This morning it was reported that President Obama has taken responsibility for the AIG bonus mess:
“Listen, I’ll take responsibility. I’m the president,” Obama said at a “town hall” meeting in Costa Mesa, California, where his bid to sell his economic revival policies was swamped by news coverage of the bonus fiasco for a fourth day.
“We didn’t draft these contracts. We’ve got a lot on our plate — but it is appropriate when you’re in charge to make sure that stuff doesn’t happen like this,” he added, amid outrage across the United States.
I’m willing to give Obama the benefit of the doubt as far as how much specific information he had about all of this. That doesn’t change the fact, however, that he signed the stimulus bill into law and should have known exactly what he was signing. Therefore, he should have known about the “Dodd amendment” and dealt with it before it got to this point, and he seems to be acknowledging that.
Secretary of the Treasury Tim Geithner also took responsibility for the mess today by admitting that the Treasury Department did indeed work with Chris Dodd to add the amendment to the stimulus bill:
In an interview with CNN’s Ali Velshi, Geithner said the Treasury Department did talk to Sen. Chris Dodd about a clause he put forth that would have strictly limited executive bonuses.
The Treasury Department was concerned that legislation that would restrict contractual bonuses would not hold up to legal challenges, Geithner said.
“We expressed concern about this specific version. We wanted to make sure it was strong enough to survive legal challenge,” Geithner said.
This confession from Geithner comes only after Senator Chris Dodd (who previously lied about his role) admitted to inserting the amendment into the stimulus bill at the urging of the Treasury Department. Geithner still claims to have not known the full scale of the bonus issues until last week, but it’s quite clear that he foresaw a problem over a month ago when requesting that the amendment be inserted into the bill. The fact that this issue was singled out and addressed by Treasury would seem to indicate that it was known then that bonuses would be paid, therefore the government should have begun working with AIG then to come up with a reasonable solution.
As I said in last night’s post, AIG may have indeed been contractually obligated to pay these bonuses. Let’s assume for a moment that they were. In that case, the “Dodd amendment” was necessary to preserve rule of law. Had Geithner and Dodd (and any other Democrats) done their duty and publicly addressed the issue earlier, this whole ordeal probably wouldn’t have gotten so out-of-hand. Instead, they wasted time covering it up and lying about it and let it just spin completely out of control. By not taking responsibility earlier, they’ve given fellow Democrats the opportunity to play dumb about the law that they passed and pretend to be furious about it, contributing greatly to the unhealthy mob mentality that has taken hold.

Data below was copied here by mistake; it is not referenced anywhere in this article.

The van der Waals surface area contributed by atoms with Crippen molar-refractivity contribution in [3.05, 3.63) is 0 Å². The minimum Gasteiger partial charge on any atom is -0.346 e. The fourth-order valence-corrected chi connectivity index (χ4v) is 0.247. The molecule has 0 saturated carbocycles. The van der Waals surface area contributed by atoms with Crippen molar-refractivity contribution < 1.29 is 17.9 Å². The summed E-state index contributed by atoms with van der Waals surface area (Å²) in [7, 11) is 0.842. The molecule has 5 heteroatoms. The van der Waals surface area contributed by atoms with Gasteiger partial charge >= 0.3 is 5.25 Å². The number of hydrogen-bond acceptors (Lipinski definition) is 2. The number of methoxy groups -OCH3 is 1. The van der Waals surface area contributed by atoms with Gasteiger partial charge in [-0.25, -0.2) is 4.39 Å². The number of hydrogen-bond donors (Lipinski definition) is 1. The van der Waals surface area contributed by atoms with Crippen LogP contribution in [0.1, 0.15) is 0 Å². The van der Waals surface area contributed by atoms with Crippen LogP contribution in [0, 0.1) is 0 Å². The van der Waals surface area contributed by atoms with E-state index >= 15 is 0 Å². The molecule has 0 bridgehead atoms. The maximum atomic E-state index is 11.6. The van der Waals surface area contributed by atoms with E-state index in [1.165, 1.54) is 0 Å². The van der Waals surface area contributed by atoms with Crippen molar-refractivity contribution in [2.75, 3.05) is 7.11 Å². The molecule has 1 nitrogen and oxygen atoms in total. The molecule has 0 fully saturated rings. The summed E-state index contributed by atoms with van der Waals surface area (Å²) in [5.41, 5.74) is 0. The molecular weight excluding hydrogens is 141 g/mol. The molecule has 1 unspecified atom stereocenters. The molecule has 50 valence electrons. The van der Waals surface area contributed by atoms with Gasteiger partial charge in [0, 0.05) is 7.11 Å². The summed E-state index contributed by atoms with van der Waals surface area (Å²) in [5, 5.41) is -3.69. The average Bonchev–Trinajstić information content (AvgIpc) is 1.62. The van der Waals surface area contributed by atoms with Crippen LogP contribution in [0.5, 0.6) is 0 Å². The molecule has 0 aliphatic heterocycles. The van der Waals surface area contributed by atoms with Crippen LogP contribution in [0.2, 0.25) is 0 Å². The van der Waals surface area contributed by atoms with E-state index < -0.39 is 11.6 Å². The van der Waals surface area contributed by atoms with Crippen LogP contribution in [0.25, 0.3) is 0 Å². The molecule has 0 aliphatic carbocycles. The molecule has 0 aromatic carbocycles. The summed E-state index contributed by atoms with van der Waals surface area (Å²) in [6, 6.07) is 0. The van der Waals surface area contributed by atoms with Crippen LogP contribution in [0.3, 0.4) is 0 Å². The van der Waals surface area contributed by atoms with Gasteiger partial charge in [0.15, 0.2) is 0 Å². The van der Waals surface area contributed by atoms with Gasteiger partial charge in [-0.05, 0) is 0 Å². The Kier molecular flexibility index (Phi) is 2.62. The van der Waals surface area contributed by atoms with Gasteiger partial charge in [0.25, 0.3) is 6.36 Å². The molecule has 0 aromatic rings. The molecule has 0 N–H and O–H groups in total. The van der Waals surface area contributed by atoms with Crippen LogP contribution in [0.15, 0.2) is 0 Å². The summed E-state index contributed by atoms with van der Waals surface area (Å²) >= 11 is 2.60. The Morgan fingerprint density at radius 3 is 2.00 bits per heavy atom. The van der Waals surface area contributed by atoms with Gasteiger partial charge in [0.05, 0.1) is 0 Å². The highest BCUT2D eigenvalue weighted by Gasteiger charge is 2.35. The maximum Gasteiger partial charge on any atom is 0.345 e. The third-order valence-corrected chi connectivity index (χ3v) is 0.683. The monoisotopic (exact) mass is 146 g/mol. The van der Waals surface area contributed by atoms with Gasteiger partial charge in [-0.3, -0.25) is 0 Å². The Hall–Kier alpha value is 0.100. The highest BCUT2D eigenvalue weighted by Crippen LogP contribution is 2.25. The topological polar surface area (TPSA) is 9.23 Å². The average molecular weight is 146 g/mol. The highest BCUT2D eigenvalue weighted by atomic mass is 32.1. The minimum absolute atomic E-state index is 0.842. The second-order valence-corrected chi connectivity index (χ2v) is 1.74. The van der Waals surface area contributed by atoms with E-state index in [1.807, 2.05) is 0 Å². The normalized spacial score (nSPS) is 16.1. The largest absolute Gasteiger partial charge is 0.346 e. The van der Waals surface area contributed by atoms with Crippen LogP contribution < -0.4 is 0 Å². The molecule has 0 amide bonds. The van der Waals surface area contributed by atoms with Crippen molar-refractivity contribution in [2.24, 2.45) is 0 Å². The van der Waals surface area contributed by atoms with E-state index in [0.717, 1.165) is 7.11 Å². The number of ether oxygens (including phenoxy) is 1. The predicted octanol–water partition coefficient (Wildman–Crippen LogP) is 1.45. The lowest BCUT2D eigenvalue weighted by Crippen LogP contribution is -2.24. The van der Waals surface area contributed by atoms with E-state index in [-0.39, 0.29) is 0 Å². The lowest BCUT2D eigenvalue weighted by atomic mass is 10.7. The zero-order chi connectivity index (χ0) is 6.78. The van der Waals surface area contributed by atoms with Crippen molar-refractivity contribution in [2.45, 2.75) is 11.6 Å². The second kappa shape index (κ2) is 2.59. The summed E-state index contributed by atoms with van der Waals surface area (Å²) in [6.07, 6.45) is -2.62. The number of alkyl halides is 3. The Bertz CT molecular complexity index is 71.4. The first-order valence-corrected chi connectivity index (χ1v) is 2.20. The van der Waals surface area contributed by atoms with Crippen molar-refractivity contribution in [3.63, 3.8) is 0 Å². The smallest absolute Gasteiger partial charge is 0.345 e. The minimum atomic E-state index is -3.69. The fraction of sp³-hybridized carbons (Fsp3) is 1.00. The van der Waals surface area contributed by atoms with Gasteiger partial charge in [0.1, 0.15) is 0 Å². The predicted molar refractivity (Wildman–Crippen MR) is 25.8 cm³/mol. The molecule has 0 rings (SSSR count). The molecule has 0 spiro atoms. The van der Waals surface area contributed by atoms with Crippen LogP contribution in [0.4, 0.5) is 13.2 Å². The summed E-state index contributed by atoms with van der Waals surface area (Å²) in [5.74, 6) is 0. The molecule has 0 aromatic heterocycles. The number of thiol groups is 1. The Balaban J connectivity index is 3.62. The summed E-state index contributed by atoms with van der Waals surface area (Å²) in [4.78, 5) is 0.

A product of this mob mentality is the bill just passed in the House today (by about every single Democrat and sadly with significant Republican support) that would enact a retroactive 90% tax on any bonuses received since December 31,2008, by employees with family incomes of over $250,000 at companies that have received at least $5 billion in bailout money from the government (Source). Of course, this would include the bonuses paid by AIG. But if these bonuses were indeed part of legally-binding contracts (as Democrats apparently believed considering they passed the bill containing the “Dodd amendment”), then they have absolutely no business taking this money from them. This is nothing but an excuse to pass socialist legislation to take money from those who they believe made too much. I don’t like the fact that people at a horribly performing company that has received a lot of taxpayer money are getting bonuses, but if they were legally entitled to them, so be it.
Even if these contracts didn’t really obligate AIG to pay the bonuses, this is not the way to solve the problem. The truth is that the problem was solved last week:
In a letter sent to congressional leaders, Geithner said he persuaded AIG Chief Executive Edward M. Liddy last week to scrap or cut hundreds of millions of dollars in future salaries and other compensation after determining that the bonuses already granted would be “legally difficult to prevent.”
Geithner said the company would be required to pay the $165 million from corporate operating funds as part of the final terms for a previously announced $30-billion line of credit from the government. In addition, the credit line will be reduced by the same amount.
The Treasury has already worked out a way to recover this money! Democrats in Congress knew this, but they saw their opportunity to pass some socialist legislation to take even more money and took advantage of this mob mentality to do so. This really only strengthens the case that some conservatives are making that this may be a bill of attainder (one intended to punish specific individuals), which is prohibited by the Constitution. They no longer have a noble excuse. This bill was obviously designed with the sole purpose of punishing the receivers of the AIG bonuses. I can only hope that this bill doesn’t get any further and that the American people will see all of this for what it really is.